Ancient baldcypress trees found in wetland and riverine environments have been used to develop a network of exactly dated annual ring-width chronologies extending from the southeastern United States, across Mexico, and into western Guatemala. These chronologies are sensitive to growing season precipitation in spite of frequently flooded site conditions, and have been used to reconstruct moisture levels the southeastern United States and Mexico for over 1000 years. The El Nino/Southern Oscillation (ENSO) is a major influence on the climate reconstructions derived from these baldcypress chronologies, especially in Mexico where some of the most extreme reconstructed droughts occurred during El Nino events. In the Southeast, the ENSO influence on climate and tree growth changes sign from spring to summer, and this change in dynamical forcing is recorded by sub-seasonal chronologies of earlywood and latewood width. Most existing baldcypress chronologies have been extended with tree-ring data from " subfossil" wood recovered from surface and submerged deposits. Well-preserved subfossil logs have also been recovered in quantity from buried deposits of great age, and may permit development of long continuously dated Holocene chronologies and discontinuous " floating" Pleistocene chronologies. The extensive subfossil baldcypress swamp discovered 6m below the streets of Washington D.C. was overrun by a transgression of the Potomac estuary, possibly during the previous super interglacial (marine OIS 5e), and provides direct evidence for one potential impact of unmitigated anthropogenic warming and sea level rise.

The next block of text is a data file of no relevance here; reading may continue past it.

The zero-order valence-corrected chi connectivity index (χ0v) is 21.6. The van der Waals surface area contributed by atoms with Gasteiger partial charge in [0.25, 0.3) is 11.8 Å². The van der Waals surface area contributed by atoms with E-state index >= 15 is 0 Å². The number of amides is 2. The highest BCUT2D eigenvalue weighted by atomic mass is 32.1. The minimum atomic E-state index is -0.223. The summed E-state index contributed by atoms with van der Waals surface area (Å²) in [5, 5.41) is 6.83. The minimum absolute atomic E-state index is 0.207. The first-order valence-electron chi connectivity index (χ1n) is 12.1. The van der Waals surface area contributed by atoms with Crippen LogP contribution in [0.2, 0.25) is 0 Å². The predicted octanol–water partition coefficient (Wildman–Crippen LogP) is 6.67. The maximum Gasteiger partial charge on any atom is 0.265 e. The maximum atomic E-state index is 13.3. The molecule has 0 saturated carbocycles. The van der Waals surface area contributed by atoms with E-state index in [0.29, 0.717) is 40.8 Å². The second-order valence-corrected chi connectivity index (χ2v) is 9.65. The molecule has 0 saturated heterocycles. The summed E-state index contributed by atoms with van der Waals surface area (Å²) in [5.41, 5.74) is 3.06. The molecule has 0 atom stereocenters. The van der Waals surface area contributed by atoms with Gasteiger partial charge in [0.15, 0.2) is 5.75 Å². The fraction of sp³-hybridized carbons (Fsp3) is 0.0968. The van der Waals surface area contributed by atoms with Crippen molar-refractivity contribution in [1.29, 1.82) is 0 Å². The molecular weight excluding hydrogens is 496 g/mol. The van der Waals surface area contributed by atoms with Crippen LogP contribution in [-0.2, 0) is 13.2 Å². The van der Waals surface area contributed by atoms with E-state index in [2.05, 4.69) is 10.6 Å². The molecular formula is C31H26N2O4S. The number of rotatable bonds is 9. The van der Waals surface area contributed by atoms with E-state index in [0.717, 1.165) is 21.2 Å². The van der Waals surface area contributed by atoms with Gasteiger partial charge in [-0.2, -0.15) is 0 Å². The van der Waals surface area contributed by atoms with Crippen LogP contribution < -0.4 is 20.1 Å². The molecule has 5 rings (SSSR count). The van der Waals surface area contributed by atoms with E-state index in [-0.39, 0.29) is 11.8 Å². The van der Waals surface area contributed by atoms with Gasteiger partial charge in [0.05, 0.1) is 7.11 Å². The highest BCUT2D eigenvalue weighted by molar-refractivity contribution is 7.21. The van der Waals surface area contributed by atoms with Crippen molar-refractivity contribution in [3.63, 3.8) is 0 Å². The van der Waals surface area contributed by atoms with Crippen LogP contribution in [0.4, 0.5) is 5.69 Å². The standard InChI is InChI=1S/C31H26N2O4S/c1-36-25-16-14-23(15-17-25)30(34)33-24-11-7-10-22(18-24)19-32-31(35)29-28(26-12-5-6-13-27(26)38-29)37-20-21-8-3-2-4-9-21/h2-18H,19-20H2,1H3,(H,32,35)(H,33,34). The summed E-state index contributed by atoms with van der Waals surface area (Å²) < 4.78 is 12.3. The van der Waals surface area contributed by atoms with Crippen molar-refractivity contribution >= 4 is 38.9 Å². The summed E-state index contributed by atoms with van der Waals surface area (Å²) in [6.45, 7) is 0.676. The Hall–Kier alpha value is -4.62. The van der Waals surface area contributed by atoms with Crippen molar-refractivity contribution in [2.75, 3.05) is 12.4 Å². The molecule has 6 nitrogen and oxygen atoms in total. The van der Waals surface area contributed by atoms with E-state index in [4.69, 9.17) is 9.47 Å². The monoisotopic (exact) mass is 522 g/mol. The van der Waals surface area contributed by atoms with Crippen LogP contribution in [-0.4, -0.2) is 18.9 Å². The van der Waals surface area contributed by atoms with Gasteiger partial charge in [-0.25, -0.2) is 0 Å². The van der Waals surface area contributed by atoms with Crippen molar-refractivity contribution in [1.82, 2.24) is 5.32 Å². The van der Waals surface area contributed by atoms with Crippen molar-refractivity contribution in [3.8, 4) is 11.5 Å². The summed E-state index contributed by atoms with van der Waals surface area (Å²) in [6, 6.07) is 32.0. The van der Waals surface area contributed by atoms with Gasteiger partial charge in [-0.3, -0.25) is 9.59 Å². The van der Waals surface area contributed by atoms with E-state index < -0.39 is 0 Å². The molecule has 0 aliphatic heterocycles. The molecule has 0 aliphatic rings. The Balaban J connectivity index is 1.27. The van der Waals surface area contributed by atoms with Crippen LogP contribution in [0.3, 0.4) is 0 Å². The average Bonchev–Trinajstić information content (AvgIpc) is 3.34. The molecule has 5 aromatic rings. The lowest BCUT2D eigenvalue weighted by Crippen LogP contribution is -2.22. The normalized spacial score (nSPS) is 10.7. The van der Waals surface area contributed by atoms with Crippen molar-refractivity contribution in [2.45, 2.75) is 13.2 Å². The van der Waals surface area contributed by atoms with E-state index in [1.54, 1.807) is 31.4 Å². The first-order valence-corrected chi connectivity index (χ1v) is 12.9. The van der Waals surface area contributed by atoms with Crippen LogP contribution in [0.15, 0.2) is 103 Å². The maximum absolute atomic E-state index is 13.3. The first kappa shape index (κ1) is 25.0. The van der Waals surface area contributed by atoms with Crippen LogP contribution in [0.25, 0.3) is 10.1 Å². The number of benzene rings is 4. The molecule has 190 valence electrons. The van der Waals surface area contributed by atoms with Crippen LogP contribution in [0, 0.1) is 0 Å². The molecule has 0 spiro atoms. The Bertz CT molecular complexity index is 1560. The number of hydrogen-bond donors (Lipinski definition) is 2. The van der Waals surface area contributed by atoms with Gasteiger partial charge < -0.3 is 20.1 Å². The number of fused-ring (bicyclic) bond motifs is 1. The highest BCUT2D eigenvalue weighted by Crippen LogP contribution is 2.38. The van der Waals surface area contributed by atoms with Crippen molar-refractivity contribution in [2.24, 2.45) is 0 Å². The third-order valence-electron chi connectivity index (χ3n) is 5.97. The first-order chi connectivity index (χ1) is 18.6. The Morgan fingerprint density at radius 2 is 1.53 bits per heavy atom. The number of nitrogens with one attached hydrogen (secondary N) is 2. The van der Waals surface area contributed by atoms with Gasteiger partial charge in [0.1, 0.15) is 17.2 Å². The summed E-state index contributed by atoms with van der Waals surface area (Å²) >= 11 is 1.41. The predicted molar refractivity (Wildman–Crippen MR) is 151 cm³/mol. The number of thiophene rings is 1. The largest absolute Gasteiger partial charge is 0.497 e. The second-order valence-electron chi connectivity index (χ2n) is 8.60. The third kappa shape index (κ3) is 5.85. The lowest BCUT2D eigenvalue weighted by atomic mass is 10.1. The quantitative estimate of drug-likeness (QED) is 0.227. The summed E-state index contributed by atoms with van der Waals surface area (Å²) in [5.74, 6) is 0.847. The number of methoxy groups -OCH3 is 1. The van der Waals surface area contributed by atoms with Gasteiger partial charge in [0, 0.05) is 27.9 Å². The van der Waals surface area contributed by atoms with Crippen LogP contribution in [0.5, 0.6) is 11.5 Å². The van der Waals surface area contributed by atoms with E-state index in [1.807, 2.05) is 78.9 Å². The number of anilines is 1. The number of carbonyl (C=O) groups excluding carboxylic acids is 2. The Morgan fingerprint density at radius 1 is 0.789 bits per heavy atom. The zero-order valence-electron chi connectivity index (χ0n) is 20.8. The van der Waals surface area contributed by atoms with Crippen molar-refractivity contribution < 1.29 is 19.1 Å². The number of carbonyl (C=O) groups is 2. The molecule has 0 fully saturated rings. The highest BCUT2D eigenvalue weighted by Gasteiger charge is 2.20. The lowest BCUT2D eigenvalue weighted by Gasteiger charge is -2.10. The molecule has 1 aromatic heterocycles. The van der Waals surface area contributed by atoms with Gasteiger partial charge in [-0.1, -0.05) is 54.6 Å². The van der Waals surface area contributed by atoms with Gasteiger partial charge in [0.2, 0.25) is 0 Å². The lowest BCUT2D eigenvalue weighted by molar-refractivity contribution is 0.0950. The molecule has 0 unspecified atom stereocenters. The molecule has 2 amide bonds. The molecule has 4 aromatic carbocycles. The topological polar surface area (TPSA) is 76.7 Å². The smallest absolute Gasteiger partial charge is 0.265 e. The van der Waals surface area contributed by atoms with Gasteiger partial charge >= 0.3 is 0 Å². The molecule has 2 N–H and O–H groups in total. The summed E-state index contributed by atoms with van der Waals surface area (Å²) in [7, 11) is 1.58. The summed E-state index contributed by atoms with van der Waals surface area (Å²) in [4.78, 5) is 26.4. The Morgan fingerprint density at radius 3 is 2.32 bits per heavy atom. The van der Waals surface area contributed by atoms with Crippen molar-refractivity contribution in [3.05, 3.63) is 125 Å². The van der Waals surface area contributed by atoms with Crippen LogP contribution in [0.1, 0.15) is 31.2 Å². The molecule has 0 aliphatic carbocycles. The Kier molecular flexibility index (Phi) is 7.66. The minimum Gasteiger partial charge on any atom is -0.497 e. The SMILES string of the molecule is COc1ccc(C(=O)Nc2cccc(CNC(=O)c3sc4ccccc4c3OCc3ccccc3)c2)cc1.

Bibliographical noteFunding Information:
We thank E.R. Cook for advice and assistance with the Kalman Filter; Rodolfo Acuna, Matt Therrell, Yovany Diaz, Oscar Chavez, Steve Lane, Ricky Cox, and Larry Benson for field assistance, and Keith Newton for photography. Funded by the National Science Foundation Paleoclimatology Program ( ATM-0400713 , and ATM-0753399 ), the National Oceanic and Atmospheric Administration , CCDD ( NA08OAR4310727 ), and the Graduate School of the University of Arkansas , Fayetteville.
- Subfossil wood
- Taxodium distichum
- Taxodium mucronatum